Thursday, July 4, 2013

Wizards in D&D Next

I made the mistake of trying to read up on D&D next wizards, only to find a 40 page rant on the WotC forums. There were a few kernels of goodness in it, mostly hidden by overheated arguments reflecting different playstyles.

I understand that some people are disappointed by "Vancian" magic system still, despite the fact that it is anything but now. Spells are not fire-and-forget, though they are still a daily resource. Wizards have fewer spell slots and fewer spells prepared. They also gain a few cantrips, which are at-will spells, some of which are at-will attack spells. Utility spells are listed as rituals, which can be cast without consuming spell slots (i.e. mana), allowing the wizard to memorize a small number of blasting spells and more utility spells. Arcane Recovery is also a mechanic where a wizard can recover a low-level spell slot during an adventure when the party rests.

One huge difference from earlier editions is the class balance. Things are not precisely (and boringly) balanced like 4e. And the wizard suffers few possibilities of losing spells being incredibly weak as in AD&D 2nd Edition. The designers also are keeping the 4e's goal of having only options, and few limitations. Thus there are no barred schools for the specialty wizards. Overall I think this works fairly well, though the wizard is currently lacking some of the oomph that the druid has. I'm not quite sure a bit more variety in spell selection outranks the Druid's Wild Shape, better hit points, and better weapons.

They might be able to add in a few tidbits to make Wizards more comparable to Druids. Perhaps a free Magical feat, or training in a lore skill. Or, since druids might be overpowered, taking them down a little in terms of spell slots.

I really like one aspect of the new spell design, which is spell flexibility. The Create Water spell is a great example, because it gives a few different options on how the spell might be cast or used, such as putting out fires or for drinking water. I wish they would expand that to the combat cantrips a bit, allowing Ray of Frost to target a foe's legs to reduce his speed, the ground to have a chance to knock him prone, or the face which might cause disadvantage on attack rolls or skill checks requiring one sense (eyes, ears, nose, mouth?).  If we could get Exterminate as a necromancy cantrip with applications for delousing, killing tiny creatures (no damage, just outright kill if less than half level + 1d4 hp?), and damaging swarms (1d12?) that would also rock. If each cantrip has a few different options, that means a wizard will have some nice "always on" options, but they'll be broader than just zapping people.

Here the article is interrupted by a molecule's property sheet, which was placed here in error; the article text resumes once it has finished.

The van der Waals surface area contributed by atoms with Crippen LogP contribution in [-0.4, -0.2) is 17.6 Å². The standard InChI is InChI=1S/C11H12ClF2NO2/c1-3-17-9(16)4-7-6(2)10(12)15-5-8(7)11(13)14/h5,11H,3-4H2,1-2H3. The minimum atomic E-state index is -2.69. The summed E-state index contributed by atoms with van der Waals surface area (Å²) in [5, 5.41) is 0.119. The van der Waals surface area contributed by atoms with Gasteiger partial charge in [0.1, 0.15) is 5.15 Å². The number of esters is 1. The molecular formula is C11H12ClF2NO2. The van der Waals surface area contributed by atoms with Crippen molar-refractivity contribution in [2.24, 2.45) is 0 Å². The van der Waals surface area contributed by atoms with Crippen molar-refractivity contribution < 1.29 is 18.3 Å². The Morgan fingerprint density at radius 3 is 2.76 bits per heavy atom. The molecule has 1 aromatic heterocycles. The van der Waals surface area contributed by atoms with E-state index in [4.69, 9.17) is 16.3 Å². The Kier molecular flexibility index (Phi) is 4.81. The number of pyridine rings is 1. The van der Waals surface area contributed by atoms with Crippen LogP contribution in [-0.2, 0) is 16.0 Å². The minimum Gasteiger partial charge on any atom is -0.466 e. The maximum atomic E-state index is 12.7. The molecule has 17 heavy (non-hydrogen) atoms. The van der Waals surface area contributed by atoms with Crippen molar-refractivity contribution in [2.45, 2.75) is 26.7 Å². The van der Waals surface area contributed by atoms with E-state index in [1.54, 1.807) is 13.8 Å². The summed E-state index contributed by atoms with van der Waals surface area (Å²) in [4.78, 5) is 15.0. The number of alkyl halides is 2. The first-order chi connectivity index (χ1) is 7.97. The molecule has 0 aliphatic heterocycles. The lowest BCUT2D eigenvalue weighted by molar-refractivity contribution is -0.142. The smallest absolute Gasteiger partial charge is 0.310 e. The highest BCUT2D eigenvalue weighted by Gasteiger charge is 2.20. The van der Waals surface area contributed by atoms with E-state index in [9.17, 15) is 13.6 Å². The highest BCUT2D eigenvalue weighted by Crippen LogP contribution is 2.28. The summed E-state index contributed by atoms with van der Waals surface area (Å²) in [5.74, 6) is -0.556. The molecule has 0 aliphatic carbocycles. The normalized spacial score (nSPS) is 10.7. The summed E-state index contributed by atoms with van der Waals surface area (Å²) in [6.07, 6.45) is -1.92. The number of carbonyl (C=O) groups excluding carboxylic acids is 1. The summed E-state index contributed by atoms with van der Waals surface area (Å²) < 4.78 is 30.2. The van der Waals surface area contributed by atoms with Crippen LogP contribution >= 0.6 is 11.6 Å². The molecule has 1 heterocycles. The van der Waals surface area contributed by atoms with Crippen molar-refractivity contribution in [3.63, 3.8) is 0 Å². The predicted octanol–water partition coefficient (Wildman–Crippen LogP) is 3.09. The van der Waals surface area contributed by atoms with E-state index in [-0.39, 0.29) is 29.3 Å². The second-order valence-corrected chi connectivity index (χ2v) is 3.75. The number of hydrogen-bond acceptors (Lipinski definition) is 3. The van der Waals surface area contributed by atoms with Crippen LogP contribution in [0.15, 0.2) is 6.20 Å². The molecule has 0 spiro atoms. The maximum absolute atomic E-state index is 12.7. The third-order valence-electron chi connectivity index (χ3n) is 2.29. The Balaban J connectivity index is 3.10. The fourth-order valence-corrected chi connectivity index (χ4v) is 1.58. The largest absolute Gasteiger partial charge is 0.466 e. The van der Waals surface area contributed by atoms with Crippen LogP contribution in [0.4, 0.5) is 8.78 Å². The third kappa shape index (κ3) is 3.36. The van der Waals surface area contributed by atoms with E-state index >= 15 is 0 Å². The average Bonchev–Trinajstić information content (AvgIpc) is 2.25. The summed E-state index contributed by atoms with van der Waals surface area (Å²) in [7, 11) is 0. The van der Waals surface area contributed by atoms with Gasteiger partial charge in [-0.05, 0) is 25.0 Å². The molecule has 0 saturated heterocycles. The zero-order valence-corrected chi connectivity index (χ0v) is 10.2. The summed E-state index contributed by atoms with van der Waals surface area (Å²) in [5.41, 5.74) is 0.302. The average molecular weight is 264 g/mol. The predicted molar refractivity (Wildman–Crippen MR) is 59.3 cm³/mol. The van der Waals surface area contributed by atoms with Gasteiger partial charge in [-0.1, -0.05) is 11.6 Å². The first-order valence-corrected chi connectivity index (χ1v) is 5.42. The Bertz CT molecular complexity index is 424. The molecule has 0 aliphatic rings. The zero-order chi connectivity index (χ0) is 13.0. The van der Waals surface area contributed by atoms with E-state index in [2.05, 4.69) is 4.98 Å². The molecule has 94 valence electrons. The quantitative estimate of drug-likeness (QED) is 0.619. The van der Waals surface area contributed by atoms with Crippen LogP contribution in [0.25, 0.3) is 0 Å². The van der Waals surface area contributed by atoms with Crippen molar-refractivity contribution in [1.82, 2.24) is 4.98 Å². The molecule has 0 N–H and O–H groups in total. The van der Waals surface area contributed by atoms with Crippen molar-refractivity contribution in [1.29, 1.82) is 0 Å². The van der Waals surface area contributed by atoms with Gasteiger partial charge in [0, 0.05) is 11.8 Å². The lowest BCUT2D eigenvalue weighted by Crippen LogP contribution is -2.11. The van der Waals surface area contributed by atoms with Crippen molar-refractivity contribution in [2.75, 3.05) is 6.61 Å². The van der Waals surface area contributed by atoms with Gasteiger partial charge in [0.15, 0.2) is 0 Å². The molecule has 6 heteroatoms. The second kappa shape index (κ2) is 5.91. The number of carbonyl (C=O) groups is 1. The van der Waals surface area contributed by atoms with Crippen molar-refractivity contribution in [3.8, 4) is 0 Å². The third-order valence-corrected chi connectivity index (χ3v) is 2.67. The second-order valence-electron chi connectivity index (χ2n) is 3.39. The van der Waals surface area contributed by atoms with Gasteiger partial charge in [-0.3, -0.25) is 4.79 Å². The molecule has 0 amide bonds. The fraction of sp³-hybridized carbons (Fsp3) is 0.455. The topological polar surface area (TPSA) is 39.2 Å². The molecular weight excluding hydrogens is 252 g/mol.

Another aspect of flexibility is the option to use higher level slots to power spells with a bonus to the effect. I think it would be cleaner to only have one kind of magic point and let spells get boosted directly by character level, but this works well too. We only need one Cure Wounds or Monster Summoning spell and staples like Magic Missile or Burning Hands can continue to be viable through the whole career. This is going to need more development to make sure that some spells aren't strictly better than others, but I suspect that the ability to power Magic Missile with any spell slot might be useful over just one use of Meteor Swarm.

One little regret is the philosophy of "no penalties" means that every wizard still has access to every wizard spell. I like the idea that Illusionists master illusions to such a degree that they can't master every other type of spell. On the other hand, I really hate just having one set of "master illusionist" powers that no one else could possibly access (a la 3.5 Psionic disciplines), so maybe this is something I could slightly live with. Though, for many of the specialists, being able to cast your specialty school spells as rituals for the low-low price of losing 3 other schools of magic might be worth it, or eventually learning a first, second, or third level spell as a cantrip maybe.

The design of this wizard class is something I could definitely live with. They need a few more spells on their list, and to work out the math kinks, but it seems fairly solid.

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